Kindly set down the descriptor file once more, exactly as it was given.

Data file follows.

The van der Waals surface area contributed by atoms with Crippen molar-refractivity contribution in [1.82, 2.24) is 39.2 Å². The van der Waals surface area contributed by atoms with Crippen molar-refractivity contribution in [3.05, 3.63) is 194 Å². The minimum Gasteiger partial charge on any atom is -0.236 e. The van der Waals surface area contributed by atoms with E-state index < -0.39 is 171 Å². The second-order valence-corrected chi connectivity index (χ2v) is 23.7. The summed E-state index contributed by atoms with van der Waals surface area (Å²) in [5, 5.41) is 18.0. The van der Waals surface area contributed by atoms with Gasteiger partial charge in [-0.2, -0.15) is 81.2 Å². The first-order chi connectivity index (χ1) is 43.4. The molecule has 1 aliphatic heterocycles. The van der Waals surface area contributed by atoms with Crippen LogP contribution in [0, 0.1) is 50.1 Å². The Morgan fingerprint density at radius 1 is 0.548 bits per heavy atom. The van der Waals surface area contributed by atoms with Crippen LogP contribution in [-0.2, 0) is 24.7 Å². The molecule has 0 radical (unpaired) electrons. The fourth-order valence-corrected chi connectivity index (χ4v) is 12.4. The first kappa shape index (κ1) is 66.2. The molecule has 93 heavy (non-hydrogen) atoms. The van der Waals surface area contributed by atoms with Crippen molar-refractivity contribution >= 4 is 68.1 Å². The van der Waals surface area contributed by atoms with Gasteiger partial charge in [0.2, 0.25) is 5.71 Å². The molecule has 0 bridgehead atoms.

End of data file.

The van der Waals surface area contributed by atoms with Crippen molar-refractivity contribution in [1.82, 2.24) is 39.2 Å². The van der Waals surface area contributed by atoms with Crippen molar-refractivity contribution in [3.05, 3.63) is 194 Å². The minimum Gasteiger partial charge on any atom is -0.236 e. The van der Waals surface area contributed by atoms with E-state index < -0.39 is 171 Å². The second-order valence-corrected chi connectivity index (χ2v) is 23.7. The summed E-state index contributed by atoms with van der Waals surface area (Å²) in [5, 5.41) is 18.0. The van der Waals surface area contributed by atoms with Gasteiger partial charge in [-0.2, -0.15) is 81.2 Å². The first-order chi connectivity index (χ1) is 43.4. The molecule has 1 aliphatic heterocycles. The van der Waals surface area contributed by atoms with Crippen LogP contribution in [0, 0.1) is 50.1 Å². The Morgan fingerprint density at radius 1 is 0.548 bits per heavy atom. The van der Waals surface area contributed by atoms with Crippen LogP contribution in [-0.2, 0) is 24.7 Å². The molecule has 0 radical (unpaired) electrons. The fourth-order valence-corrected chi connectivity index (χ4v) is 12.4. The first kappa shape index (κ1) is 66.2. The molecule has 93 heavy (non-hydrogen) atoms. The van der Waals surface area contributed by atoms with Crippen molar-refractivity contribution >= 4 is 68.1 Å². The van der Waals surface area contributed by atoms with Gasteiger partial charge in [0.2, 0.25) is 5.71 Å². The molecule has 0 bridgehead atoms.